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The Willow Flycatcher is a common migratory species that breeds in a variety of usually shrubby, often wet habitats from Maine to British Columbia and as far south as southern Arizona and southern California. It winters from southern Mexico to northern South America in habitats similar to those occupied on the breeding grounds. Formerly considered conspecific with the Alder Flycatcher (Empidonax alnorum), the 2 together were referred to as Traill’s Flycatcher until 1973, when they were recognized as separate species (Am. Ornithol. Union 1957, 1973). As are most members of the genus Empidonax, Willow Flycatcher is difficult to identify in the field, and without vocal cues is nearly impossible to distinguish from Alder Flycatcher, whose habitats often overlap those of the Willow.
The Willow Flycatcher has been a much-studied species, partly because of its convoluted taxonomic history and similarity to the Alder Flycatcher and, more recently, because of the listing of the southwestern subspecies (E. traillii extimus) as Endangered (U.S. Fish Wildl. Serv. 1995). Studies of its morphology and plumage, behavior, nesting ecology, and song were all at least in part stimulated by the close similarity of the 2 vocal types (fee-bee-o and fitz-bew) of the (then) Traill’s Flycatcher. Detailed investigations prompted by declining populations in the southwestern United States include those on the costs of cowbird parasitism, population dynamics, habitat preferences, and vocal and genetic differentiation across subspecific ranges.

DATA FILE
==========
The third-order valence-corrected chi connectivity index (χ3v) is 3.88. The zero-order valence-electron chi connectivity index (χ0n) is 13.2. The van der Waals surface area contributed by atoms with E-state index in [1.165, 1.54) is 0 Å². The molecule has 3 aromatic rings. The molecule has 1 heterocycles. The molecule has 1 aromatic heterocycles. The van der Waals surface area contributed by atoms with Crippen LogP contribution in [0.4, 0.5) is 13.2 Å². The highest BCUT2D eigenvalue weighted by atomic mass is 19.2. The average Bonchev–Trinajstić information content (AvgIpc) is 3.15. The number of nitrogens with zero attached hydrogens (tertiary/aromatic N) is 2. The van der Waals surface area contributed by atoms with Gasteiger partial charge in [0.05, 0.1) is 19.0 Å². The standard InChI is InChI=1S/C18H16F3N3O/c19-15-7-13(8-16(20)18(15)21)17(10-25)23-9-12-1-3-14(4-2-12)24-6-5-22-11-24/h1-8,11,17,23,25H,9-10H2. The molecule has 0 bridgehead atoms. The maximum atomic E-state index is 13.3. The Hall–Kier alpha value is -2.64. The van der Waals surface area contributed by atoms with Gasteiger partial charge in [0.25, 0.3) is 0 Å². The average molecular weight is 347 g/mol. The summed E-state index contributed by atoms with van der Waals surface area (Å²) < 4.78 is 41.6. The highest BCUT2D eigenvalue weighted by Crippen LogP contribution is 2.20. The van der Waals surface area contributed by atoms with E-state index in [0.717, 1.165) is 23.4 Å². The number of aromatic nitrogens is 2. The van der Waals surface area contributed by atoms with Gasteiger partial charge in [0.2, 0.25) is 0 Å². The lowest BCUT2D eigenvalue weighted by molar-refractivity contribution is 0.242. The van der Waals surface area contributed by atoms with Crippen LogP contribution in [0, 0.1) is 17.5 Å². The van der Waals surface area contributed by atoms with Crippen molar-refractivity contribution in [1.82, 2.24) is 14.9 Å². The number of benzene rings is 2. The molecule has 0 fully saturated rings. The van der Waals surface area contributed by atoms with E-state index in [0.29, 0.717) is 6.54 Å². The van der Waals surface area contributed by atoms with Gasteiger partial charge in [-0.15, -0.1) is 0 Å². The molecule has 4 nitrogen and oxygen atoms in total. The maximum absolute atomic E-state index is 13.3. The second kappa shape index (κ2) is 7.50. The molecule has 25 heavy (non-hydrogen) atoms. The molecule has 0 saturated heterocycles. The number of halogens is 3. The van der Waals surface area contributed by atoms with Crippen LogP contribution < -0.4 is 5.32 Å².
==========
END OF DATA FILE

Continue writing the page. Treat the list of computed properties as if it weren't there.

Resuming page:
Willow Flycatchers are late spring migrants and have a short, 70- to 90-day breeding season. This flycatcher is nearly always single-brooded, laying a clutch of 3 or 4 eggs in late May–late June; the incubation period is 13–14 days, and young fledge about 13–15 days after hatching, usually in mid-July, or somewhat earlier in the Southwest. Both adults feed nestlings and fledglings, but nearly always it is the female that incubates the eggs and broods the young. The Willow Flycatcher is primarily an aerial forager, capturing most of its insect diet on the wing, but it may hover-glean extensively from leaf surfaces or occasionally take insects from the ground.
Because the Willow Flycatcher is restricted to river corridors (at least in the arid parts of the West), it is vulnerable to a variety of human activities that may alter or degrade such habitats, activities including river dewatering, channelization, overgrazing, dam construction, and urbanization. Breeding Bird Survey (BBS) data show this species decreasing in number in both the United States and the North American continent during the period 1966–1996 (Sauer et al. 1997).
In this account, most citations of studies published before 1973 (of “Traill’s,” “Western Traill’s,” “Little,” or “Alder” Flycatcher; Am. Ornithol. Union 1931, 1957) refer to the Willow Flycatcher only, based on identity by vocalizations or range. In instances where species identity is in doubt, the superspecies name (Traill’s Flycatcher) is used. See also Lowther 1999 .